Univ. of California raising minimum wage to $15: University Of California Minimum Wage
Published: July 24, 2015
Univ. of California raising minimum wage to $15: University Of California Minimum Wage, The University of California system will raise the minimum wage for its employees and contract workers to $15 an hour, university officials announced on Wednesday, the latest in a string of recent victories for labor leaders here who have fought to increase workers’ pay.
The move comes after the Los Angeles County Board of Supervisors voted Tuesday to raise the minimum wage in unincorporated areas of the county to $15 an hour; the City of Los Angeles approved the same increase in May.
Janet Napolitano, the president of the University of California, said it would become the first public university system in the country to voluntarily raise the minimum wage as high as $15 an hour. “This is the right thing to do – for our workers and their families, for our mission and values, and to enhance U.C.’s leadership,” Ms. Napolitano, the former secretary of Homeland Security, said at a meeting of the school’s regents.
When the City of Los Angeles approved a higher minimum wage in May, officials hoped the move would pressure other governments to follow suit. Opponents said the increase would only drive businesses away to neighboring cities with less expensive labor. Santa Monica and West Hollywood are also now considering raising the minimum wage, though most of the county’s 88 cities have made no moves yet. The state minimum wage in California is set to increase to $10 an hour in 2016.
At the University of California’s 10 campuses, the minimum wage increase will be phased in over the next two years for about 3,200 employees, reaching $15 an hour in October 2017 for those who work at least 20 hours a week. Thousands of people working for contractors will also be paid at least the same rate.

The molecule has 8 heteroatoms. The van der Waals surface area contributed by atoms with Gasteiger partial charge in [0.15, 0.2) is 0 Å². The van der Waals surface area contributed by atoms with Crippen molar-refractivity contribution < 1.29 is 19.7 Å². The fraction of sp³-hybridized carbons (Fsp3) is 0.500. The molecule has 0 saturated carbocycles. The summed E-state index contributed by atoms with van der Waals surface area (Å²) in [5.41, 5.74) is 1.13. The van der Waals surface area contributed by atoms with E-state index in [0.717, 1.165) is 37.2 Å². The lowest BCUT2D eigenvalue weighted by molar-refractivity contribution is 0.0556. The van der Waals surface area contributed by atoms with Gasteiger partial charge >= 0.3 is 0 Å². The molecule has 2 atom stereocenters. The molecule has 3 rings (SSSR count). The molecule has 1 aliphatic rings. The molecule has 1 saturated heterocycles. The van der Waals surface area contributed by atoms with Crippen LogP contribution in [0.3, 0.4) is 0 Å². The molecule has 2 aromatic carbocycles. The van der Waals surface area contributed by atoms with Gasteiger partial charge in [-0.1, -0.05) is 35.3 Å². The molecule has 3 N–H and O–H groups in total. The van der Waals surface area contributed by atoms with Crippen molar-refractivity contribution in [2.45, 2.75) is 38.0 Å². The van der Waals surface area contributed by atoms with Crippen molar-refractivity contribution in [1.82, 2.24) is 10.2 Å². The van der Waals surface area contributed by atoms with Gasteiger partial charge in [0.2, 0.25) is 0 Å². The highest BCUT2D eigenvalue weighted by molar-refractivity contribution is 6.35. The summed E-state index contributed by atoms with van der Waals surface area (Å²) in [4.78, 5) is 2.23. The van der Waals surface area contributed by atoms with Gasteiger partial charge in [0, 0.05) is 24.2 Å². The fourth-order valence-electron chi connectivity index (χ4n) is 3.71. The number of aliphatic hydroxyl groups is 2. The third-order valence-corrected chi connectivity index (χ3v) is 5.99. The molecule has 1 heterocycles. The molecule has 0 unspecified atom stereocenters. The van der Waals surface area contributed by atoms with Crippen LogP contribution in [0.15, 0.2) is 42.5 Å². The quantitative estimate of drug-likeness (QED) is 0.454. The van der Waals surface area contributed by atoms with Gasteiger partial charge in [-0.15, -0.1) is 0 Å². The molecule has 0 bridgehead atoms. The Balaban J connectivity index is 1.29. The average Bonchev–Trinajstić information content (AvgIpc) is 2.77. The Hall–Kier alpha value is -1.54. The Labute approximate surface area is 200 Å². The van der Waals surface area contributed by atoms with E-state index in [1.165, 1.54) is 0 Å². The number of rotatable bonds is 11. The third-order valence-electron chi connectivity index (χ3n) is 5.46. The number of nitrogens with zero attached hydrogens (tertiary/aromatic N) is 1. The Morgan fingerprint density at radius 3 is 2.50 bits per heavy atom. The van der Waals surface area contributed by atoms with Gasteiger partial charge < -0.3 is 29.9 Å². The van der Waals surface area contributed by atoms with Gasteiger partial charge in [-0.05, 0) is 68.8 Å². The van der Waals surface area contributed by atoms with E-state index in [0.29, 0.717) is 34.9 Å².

Todd Stenhouse, a spokesman for the American Federation of State, County and Municipal Employees, the largest employee union at the university, said that outside contractors had been underpaid for years at the university system.
“The measure today will address some of the problems those contractors face, but not all of them,” he said. “It’s encouraging. But it’s certainly not something where people should be dancing in the streets.”
Officials estimated that the wage increases would add about $14 million a year to a total university payroll of more than $12 billion. Dianne Klein, a University of California system spokeswoman, said the cost increase would be paid for by “auxiliary enterprises” like parking garages, book stores and medical centers, and would not come from tuition or state tax dollars.
But that assurance did not satisfy critics, who said that the cost would ultimately be borne by students, who have already seen repeated tuition increases in recent years.
The announcement of the wage increase came on the heels of another budget fight, in which University of California administrators agreed to keep in-state tuition flat only once the state offered more revenue to cover other costs.
Kristin Olsen, the Republican leader in the California Assembly, said now was not the time take on an additional cost, when the system was struggling to fund its core mission of educating students in California at an affordable rate.
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